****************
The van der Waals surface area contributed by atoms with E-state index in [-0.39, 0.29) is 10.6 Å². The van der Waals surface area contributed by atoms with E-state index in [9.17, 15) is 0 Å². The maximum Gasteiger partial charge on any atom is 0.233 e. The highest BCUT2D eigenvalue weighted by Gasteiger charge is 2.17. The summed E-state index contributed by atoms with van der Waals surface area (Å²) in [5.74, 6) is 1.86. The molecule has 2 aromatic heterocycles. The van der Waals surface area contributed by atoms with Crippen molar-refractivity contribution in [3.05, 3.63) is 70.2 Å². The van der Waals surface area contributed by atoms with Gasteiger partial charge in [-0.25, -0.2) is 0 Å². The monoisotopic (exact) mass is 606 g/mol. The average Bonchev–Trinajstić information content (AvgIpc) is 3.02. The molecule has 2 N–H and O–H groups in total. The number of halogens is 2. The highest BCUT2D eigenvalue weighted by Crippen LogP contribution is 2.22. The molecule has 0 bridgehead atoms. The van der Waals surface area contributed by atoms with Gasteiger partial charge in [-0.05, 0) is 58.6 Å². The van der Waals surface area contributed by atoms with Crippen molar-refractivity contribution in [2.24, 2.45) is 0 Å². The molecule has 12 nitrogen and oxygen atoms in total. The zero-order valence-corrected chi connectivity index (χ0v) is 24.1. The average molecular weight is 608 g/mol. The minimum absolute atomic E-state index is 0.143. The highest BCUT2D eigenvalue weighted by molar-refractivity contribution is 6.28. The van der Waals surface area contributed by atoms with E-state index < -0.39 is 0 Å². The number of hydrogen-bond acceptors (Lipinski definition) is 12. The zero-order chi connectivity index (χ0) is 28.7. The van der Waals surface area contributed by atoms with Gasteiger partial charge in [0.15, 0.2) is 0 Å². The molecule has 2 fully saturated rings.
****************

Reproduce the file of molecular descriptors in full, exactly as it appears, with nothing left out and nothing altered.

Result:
The van der Waals surface area contributed by atoms with E-state index in [-0.39, 0.29) is 10.6 Å². The van der Waals surface area contributed by atoms with E-state index in [9.17, 15) is 0 Å². The maximum Gasteiger partial charge on any atom is 0.233 e. The highest BCUT2D eigenvalue weighted by Gasteiger charge is 2.17. The summed E-state index contributed by atoms with van der Waals surface area (Å²) in [5.74, 6) is 1.86. The molecule has 2 aromatic heterocycles. The van der Waals surface area contributed by atoms with Crippen molar-refractivity contribution in [3.05, 3.63) is 70.2 Å². The van der Waals surface area contributed by atoms with Gasteiger partial charge in [-0.25, -0.2) is 0 Å². The monoisotopic (exact) mass is 606 g/mol. The average Bonchev–Trinajstić information content (AvgIpc) is 3.02. The molecule has 2 N–H and O–H groups in total. The number of halogens is 2. The highest BCUT2D eigenvalue weighted by Crippen LogP contribution is 2.22. The molecule has 0 bridgehead atoms. The van der Waals surface area contributed by atoms with Gasteiger partial charge in [-0.05, 0) is 58.6 Å². The van der Waals surface area contributed by atoms with Crippen molar-refractivity contribution in [2.24, 2.45) is 0 Å². The molecule has 12 nitrogen and oxygen atoms in total. The zero-order valence-corrected chi connectivity index (χ0v) is 24.1. The average molecular weight is 608 g/mol. The minimum absolute atomic E-state index is 0.143. The highest BCUT2D eigenvalue weighted by molar-refractivity contribution is 6.28. The van der Waals surface area contributed by atoms with E-state index < -0.39 is 0 Å². The number of hydrogen-bond acceptors (Lipinski definition) is 12. The zero-order chi connectivity index (χ0) is 28.7. The van der Waals surface area contributed by atoms with Gasteiger partial charge in [0.15, 0.2) is 0 Å². The molecule has 2 fully saturated rings.